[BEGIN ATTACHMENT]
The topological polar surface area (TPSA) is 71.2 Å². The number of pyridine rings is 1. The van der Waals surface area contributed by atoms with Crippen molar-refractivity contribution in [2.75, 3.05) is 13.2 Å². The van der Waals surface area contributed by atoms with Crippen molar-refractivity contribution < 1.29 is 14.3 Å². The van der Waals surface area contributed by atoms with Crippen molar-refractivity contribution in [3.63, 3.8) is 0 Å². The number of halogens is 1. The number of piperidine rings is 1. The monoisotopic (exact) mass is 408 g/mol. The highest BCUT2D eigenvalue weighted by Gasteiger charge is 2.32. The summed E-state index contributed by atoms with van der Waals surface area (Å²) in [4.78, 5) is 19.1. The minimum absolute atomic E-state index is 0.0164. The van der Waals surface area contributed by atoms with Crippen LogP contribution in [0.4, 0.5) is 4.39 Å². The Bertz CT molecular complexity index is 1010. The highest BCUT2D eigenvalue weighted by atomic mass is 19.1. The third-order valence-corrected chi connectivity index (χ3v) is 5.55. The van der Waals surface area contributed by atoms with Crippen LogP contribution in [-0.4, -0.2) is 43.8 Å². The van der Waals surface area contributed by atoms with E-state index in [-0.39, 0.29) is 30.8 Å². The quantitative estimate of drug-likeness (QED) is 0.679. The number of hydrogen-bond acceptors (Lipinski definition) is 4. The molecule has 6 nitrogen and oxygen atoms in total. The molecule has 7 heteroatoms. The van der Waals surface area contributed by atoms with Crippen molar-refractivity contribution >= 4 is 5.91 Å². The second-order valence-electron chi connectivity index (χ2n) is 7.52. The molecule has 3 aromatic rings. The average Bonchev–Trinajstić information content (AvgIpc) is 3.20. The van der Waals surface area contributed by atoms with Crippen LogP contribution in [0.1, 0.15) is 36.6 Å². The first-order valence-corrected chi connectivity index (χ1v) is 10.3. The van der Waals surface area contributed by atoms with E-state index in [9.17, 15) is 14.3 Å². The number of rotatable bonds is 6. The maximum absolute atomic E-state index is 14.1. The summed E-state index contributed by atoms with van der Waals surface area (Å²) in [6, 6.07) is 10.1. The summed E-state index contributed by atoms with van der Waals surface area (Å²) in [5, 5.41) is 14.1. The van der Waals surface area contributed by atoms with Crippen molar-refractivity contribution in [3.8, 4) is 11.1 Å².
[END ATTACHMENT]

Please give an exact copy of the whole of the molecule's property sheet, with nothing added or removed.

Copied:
The topological polar surface area (TPSA) is 71.2 Å². The number of pyridine rings is 1. The van der Waals surface area contributed by atoms with Crippen molar-refractivity contribution in [2.75, 3.05) is 13.2 Å². The van der Waals surface area contributed by atoms with Crippen molar-refractivity contribution < 1.29 is 14.3 Å². The van der Waals surface area contributed by atoms with Crippen molar-refractivity contribution in [3.63, 3.8) is 0 Å². The number of halogens is 1. The number of piperidine rings is 1. The monoisotopic (exact) mass is 408 g/mol. The highest BCUT2D eigenvalue weighted by Gasteiger charge is 2.32. The summed E-state index contributed by atoms with van der Waals surface area (Å²) in [4.78, 5) is 19.1. The minimum absolute atomic E-state index is 0.0164. The van der Waals surface area contributed by atoms with Crippen LogP contribution in [0.4, 0.5) is 4.39 Å². The Bertz CT molecular complexity index is 1010. The highest BCUT2D eigenvalue weighted by atomic mass is 19.1. The third-order valence-corrected chi connectivity index (χ3v) is 5.55. The van der Waals surface area contributed by atoms with Crippen LogP contribution in [-0.4, -0.2) is 43.8 Å². The van der Waals surface area contributed by atoms with E-state index in [-0.39, 0.29) is 30.8 Å². The quantitative estimate of drug-likeness (QED) is 0.679. The number of hydrogen-bond acceptors (Lipinski definition) is 4. The molecule has 6 nitrogen and oxygen atoms in total. The molecule has 7 heteroatoms. The van der Waals surface area contributed by atoms with Crippen molar-refractivity contribution >= 4 is 5.91 Å². The second-order valence-electron chi connectivity index (χ2n) is 7.52. The molecule has 3 aromatic rings. The average Bonchev–Trinajstić information content (AvgIpc) is 3.20. The van der Waals surface area contributed by atoms with Crippen LogP contribution in [0.1, 0.15) is 36.6 Å². The first-order valence-corrected chi connectivity index (χ1v) is 10.3. The van der Waals surface area contributed by atoms with E-state index in [9.17, 15) is 14.3 Å². The number of rotatable bonds is 6. The maximum absolute atomic E-state index is 14.1. The summed E-state index contributed by atoms with van der Waals surface area (Å²) in [6, 6.07) is 10.1. The summed E-state index contributed by atoms with van der Waals surface area (Å²) in [5, 5.41) is 14.1. The van der Waals surface area contributed by atoms with Crippen molar-refractivity contribution in [3.8, 4) is 11.1 Å².